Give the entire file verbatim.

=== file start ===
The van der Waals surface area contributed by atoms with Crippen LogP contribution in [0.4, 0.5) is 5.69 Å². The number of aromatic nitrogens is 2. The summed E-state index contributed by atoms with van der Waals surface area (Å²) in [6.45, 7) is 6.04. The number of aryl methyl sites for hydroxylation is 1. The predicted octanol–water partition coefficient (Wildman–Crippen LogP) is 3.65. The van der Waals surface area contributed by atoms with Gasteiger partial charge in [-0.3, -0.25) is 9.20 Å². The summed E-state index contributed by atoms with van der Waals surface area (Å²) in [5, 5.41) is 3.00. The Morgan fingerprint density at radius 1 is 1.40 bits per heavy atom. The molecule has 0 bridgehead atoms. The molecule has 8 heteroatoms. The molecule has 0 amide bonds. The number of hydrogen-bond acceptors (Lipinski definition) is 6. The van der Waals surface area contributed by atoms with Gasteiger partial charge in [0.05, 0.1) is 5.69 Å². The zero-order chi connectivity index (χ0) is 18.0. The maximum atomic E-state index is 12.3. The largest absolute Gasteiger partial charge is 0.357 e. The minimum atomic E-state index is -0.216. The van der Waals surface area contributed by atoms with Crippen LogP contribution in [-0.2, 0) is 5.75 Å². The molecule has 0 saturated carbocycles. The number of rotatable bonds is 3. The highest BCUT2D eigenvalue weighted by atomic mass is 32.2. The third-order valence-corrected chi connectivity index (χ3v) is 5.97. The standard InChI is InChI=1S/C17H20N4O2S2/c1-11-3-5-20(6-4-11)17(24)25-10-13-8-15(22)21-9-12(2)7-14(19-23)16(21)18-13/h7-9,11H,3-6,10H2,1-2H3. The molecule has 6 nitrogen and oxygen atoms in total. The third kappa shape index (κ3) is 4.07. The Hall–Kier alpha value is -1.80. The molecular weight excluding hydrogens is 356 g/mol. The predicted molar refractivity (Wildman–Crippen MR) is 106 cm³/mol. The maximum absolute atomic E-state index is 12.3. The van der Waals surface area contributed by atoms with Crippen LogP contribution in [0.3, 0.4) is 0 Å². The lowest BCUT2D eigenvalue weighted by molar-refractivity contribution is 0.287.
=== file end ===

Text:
The van der Waals surface area contributed by atoms with Crippen LogP contribution in [0.4, 0.5) is 5.69 Å². The number of aromatic nitrogens is 2. The summed E-state index contributed by atoms with van der Waals surface area (Å²) in [6.45, 7) is 6.04. The number of aryl methyl sites for hydroxylation is 1. The predicted octanol–water partition coefficient (Wildman–Crippen LogP) is 3.65. The van der Waals surface area contributed by atoms with Gasteiger partial charge in [-0.3, -0.25) is 9.20 Å². The summed E-state index contributed by atoms with van der Waals surface area (Å²) in [5, 5.41) is 3.00. The Morgan fingerprint density at radius 1 is 1.40 bits per heavy atom. The molecule has 0 bridgehead atoms. The molecule has 8 heteroatoms. The molecule has 0 amide bonds. The number of hydrogen-bond acceptors (Lipinski definition) is 6. The van der Waals surface area contributed by atoms with Gasteiger partial charge in [0.05, 0.1) is 5.69 Å². The zero-order chi connectivity index (χ0) is 18.0. The maximum atomic E-state index is 12.3. The largest absolute Gasteiger partial charge is 0.357 e. The minimum atomic E-state index is -0.216. The van der Waals surface area contributed by atoms with Crippen LogP contribution in [-0.2, 0) is 5.75 Å². The molecule has 0 saturated carbocycles. The number of rotatable bonds is 3. The highest BCUT2D eigenvalue weighted by atomic mass is 32.2. The third-order valence-corrected chi connectivity index (χ3v) is 5.97. The standard InChI is InChI=1S/C17H20N4O2S2/c1-11-3-5-20(6-4-11)17(24)25-10-13-8-15(22)21-9-12(2)7-14(19-23)16(21)18-13/h7-9,11H,3-6,10H2,1-2H3. The molecule has 6 nitrogen and oxygen atoms in total. The third kappa shape index (κ3) is 4.07. The Hall–Kier alpha value is -1.80. The molecular weight excluding hydrogens is 356 g/mol. The predicted molar refractivity (Wildman–Crippen MR) is 106 cm³/mol. The maximum absolute atomic E-state index is 12.3. The van der Waals surface area contributed by atoms with Crippen LogP contribution in [0.3, 0.4) is 0 Å². The lowest BCUT2D eigenvalue weighted by molar-refractivity contribution is 0.287.